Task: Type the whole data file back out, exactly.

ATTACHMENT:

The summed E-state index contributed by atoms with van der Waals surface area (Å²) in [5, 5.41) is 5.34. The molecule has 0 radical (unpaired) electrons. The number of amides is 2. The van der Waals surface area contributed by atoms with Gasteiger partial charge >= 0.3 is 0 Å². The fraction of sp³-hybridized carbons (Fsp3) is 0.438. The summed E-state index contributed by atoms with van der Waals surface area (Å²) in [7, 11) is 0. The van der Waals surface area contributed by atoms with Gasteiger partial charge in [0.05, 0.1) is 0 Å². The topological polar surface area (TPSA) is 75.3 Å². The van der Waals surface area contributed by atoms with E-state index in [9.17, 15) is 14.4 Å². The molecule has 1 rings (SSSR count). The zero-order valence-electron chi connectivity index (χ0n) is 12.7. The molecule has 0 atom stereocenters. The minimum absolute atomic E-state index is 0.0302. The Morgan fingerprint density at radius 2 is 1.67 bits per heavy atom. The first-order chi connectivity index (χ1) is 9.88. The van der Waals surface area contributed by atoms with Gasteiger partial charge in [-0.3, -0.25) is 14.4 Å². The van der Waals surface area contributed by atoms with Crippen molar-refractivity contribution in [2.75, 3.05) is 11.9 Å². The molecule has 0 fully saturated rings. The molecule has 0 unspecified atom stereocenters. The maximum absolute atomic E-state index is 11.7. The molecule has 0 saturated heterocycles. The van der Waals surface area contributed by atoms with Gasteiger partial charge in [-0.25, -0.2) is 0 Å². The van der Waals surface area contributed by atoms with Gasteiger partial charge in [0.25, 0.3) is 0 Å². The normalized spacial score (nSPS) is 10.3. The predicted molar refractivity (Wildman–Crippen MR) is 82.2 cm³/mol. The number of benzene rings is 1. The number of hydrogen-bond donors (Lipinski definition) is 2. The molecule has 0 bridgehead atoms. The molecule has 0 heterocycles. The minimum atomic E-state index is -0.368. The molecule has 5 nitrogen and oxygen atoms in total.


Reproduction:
The summed E-state index contributed by atoms with van der Waals surface area (Å²) in [5, 5.41) is 5.34. The molecule has 0 radical (unpaired) electrons. The number of amides is 2. The van der Waals surface area contributed by atoms with Gasteiger partial charge >= 0.3 is 0 Å². The fraction of sp³-hybridized carbons (Fsp3) is 0.438. The summed E-state index contributed by atoms with van der Waals surface area (Å²) in [7, 11) is 0. The van der Waals surface area contributed by atoms with Gasteiger partial charge in [0.05, 0.1) is 0 Å². The topological polar surface area (TPSA) is 75.3 Å². The van der Waals surface area contributed by atoms with E-state index in [9.17, 15) is 14.4 Å². The molecule has 1 rings (SSSR count). The zero-order valence-electron chi connectivity index (χ0n) is 12.7. The molecule has 0 atom stereocenters. The minimum absolute atomic E-state index is 0.0302. The Morgan fingerprint density at radius 2 is 1.67 bits per heavy atom. The first-order chi connectivity index (χ1) is 9.88. The van der Waals surface area contributed by atoms with Gasteiger partial charge in [-0.3, -0.25) is 14.4 Å². The van der Waals surface area contributed by atoms with Crippen molar-refractivity contribution in [2.75, 3.05) is 11.9 Å². The molecule has 0 fully saturated rings. The molecule has 0 unspecified atom stereocenters. The maximum absolute atomic E-state index is 11.7. The molecule has 0 saturated heterocycles. The van der Waals surface area contributed by atoms with Gasteiger partial charge in [-0.25, -0.2) is 0 Å². The van der Waals surface area contributed by atoms with Gasteiger partial charge in [0.25, 0.3) is 0 Å². The normalized spacial score (nSPS) is 10.3. The predicted molar refractivity (Wildman–Crippen MR) is 82.2 cm³/mol. The number of benzene rings is 1. The number of hydrogen-bond donors (Lipinski definition) is 2. The molecule has 0 bridgehead atoms. The molecule has 0 heterocycles. The minimum atomic E-state index is -0.368. The molecule has 5 nitrogen and oxygen atoms in total.